application seeking eviction of his son and daughter or
legal heir from his self acquired or ancestral property on
the ground of ill-treatment or non maintenance. The vires
of these Rules has not been challenged by the appellant.
The limited challenge is to the jurisdiction of the
Maintenance Tribunal to order an eviction under the Act of
2007. So noting the limited challenge to the order passed
by the Tribunal and keeping in view the fact that the
enactment being a social legislation and the same requires
LPA 537/2018 Page 11 of 20
to be given liberal interpretation to achieve the mandate of
the Act of 2007 i.e for the welfare of the parents and senior
citizens and for the protection of their life and property,
there is no doubt that the Tribunal does have the
jurisdiction to direct vacation by the children of any
property in which the senior citizen has a right of residence
/ possession. In this regard, we may refer to the judgment of
the Supreme Court in Board of Muslim Wakfs, Rajasthan
v. Radha Krishna and Ors (1979) 2 SCC 468 wherein it
was held that the construction which tends to make any part
of the Statute meaningless or ineffective must always be
avoided and the construction which advances the remedy
intended by the Statute should be accepted.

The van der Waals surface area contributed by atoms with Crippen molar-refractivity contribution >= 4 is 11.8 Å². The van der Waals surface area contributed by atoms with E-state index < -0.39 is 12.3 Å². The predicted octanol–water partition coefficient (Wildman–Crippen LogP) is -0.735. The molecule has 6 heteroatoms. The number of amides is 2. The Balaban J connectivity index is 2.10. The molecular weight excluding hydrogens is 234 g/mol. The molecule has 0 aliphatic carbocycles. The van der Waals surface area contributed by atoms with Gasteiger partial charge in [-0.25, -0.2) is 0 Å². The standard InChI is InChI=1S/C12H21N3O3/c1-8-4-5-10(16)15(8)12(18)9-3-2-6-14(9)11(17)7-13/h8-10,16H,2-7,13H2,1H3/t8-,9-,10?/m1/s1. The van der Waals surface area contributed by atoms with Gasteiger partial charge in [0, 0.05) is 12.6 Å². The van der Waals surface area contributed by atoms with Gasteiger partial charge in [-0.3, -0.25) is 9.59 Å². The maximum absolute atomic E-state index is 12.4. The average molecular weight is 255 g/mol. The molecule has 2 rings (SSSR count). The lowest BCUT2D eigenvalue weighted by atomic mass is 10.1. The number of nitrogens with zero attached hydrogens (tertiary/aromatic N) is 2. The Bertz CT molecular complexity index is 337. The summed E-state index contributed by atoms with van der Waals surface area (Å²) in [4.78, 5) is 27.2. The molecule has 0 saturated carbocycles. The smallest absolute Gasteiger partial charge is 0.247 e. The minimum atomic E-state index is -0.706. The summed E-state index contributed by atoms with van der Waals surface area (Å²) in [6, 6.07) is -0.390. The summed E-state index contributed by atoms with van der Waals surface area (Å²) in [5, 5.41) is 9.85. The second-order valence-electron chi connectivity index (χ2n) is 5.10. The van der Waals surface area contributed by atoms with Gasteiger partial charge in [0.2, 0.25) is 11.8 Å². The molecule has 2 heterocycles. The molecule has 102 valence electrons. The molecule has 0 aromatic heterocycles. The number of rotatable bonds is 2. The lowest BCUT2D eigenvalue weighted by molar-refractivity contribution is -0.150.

18. In Hindustan Lever Ltd vs Ashok Vishnu Kate Ors
1995 SCC (6) 326, it was held that words occurring in
statutes of liberal import such as social welfare legislation
and human rights legislation are not to be put in
Procrustean beds or shrunk to Liliputian dimensions. In
construing these legislations the imposture of literal
construction must be avoided and the prodigality of its
misapplication must be recognized and reduced.

19. On a similar proposition, the Supreme Court in State of
Bihar Ors. V. Anil Kumar and Ors AIR 2017 SC 2716
has by relying upon National Insurance Co. Ltd. v. Laxmi
Narain Dhut (2007) 4 SCALE 36 held as under: –

“68. A statute is an edict of the Legislature and in
construing a statute, it is necessary to seek the
intention of its maker. A statute has to be construed
according to the intent of those who make it and the
duty of the court is to act upon the true intention of
the Legislature. If a statutory provision is open to
more than one interpretation the Court has to
choose that interpretation which represents the true